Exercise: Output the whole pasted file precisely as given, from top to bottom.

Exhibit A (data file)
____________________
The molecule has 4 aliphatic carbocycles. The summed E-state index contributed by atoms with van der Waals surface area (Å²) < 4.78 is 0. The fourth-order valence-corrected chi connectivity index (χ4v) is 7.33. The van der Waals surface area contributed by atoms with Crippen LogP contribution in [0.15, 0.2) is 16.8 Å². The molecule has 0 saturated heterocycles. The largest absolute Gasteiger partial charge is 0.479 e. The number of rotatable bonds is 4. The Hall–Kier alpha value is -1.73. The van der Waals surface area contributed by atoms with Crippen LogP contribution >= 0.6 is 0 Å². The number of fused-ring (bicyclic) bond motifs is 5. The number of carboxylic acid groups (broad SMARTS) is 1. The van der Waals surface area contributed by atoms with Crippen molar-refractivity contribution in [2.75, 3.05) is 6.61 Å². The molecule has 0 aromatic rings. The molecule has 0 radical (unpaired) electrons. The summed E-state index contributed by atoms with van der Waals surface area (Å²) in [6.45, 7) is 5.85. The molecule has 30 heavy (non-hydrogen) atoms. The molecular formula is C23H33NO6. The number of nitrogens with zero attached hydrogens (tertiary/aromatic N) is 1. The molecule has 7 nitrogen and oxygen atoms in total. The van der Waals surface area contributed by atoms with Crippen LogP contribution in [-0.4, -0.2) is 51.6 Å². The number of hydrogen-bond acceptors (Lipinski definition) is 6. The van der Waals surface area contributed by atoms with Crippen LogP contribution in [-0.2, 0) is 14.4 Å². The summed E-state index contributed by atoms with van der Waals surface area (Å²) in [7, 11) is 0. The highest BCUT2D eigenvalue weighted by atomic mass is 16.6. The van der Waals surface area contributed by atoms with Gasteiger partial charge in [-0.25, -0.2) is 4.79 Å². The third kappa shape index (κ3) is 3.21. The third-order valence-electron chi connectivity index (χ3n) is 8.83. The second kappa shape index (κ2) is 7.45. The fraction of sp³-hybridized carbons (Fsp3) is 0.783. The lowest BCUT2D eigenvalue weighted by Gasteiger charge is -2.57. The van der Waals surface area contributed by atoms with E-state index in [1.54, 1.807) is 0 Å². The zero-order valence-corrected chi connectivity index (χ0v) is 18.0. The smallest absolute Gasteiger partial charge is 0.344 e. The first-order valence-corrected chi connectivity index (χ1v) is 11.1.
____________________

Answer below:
The molecule has 4 aliphatic carbocycles. The summed E-state index contributed by atoms with van der Waals surface area (Å²) < 4.78 is 0. The fourth-order valence-corrected chi connectivity index (χ4v) is 7.33. The van der Waals surface area contributed by atoms with Crippen LogP contribution in [0.15, 0.2) is 16.8 Å². The molecule has 0 saturated heterocycles. The largest absolute Gasteiger partial charge is 0.479 e. The number of rotatable bonds is 4. The Hall–Kier alpha value is -1.73. The van der Waals surface area contributed by atoms with Crippen LogP contribution >= 0.6 is 0 Å². The number of fused-ring (bicyclic) bond motifs is 5. The number of carboxylic acid groups (broad SMARTS) is 1. The van der Waals surface area contributed by atoms with Crippen molar-refractivity contribution in [2.75, 3.05) is 6.61 Å². The molecule has 0 aromatic rings. The molecule has 0 radical (unpaired) electrons. The summed E-state index contributed by atoms with van der Waals surface area (Å²) in [6.45, 7) is 5.85. The molecule has 30 heavy (non-hydrogen) atoms. The molecular formula is C23H33NO6. The number of nitrogens with zero attached hydrogens (tertiary/aromatic N) is 1. The molecule has 7 nitrogen and oxygen atoms in total. The van der Waals surface area contributed by atoms with Crippen LogP contribution in [-0.4, -0.2) is 51.6 Å². The number of hydrogen-bond acceptors (Lipinski definition) is 6. The van der Waals surface area contributed by atoms with Crippen LogP contribution in [-0.2, 0) is 14.4 Å². The summed E-state index contributed by atoms with van der Waals surface area (Å²) in [7, 11) is 0. The highest BCUT2D eigenvalue weighted by atomic mass is 16.6. The van der Waals surface area contributed by atoms with Gasteiger partial charge in [-0.25, -0.2) is 4.79 Å². The third kappa shape index (κ3) is 3.21. The third-order valence-electron chi connectivity index (χ3n) is 8.83. The second kappa shape index (κ2) is 7.45. The fraction of sp³-hybridized carbons (Fsp3) is 0.783. The lowest BCUT2D eigenvalue weighted by Gasteiger charge is -2.57. The van der Waals surface area contributed by atoms with E-state index in [1.54, 1.807) is 0 Å². The zero-order valence-corrected chi connectivity index (χ0v) is 18.0. The smallest absolute Gasteiger partial charge is 0.344 e. The first-order valence-corrected chi connectivity index (χ1v) is 11.1.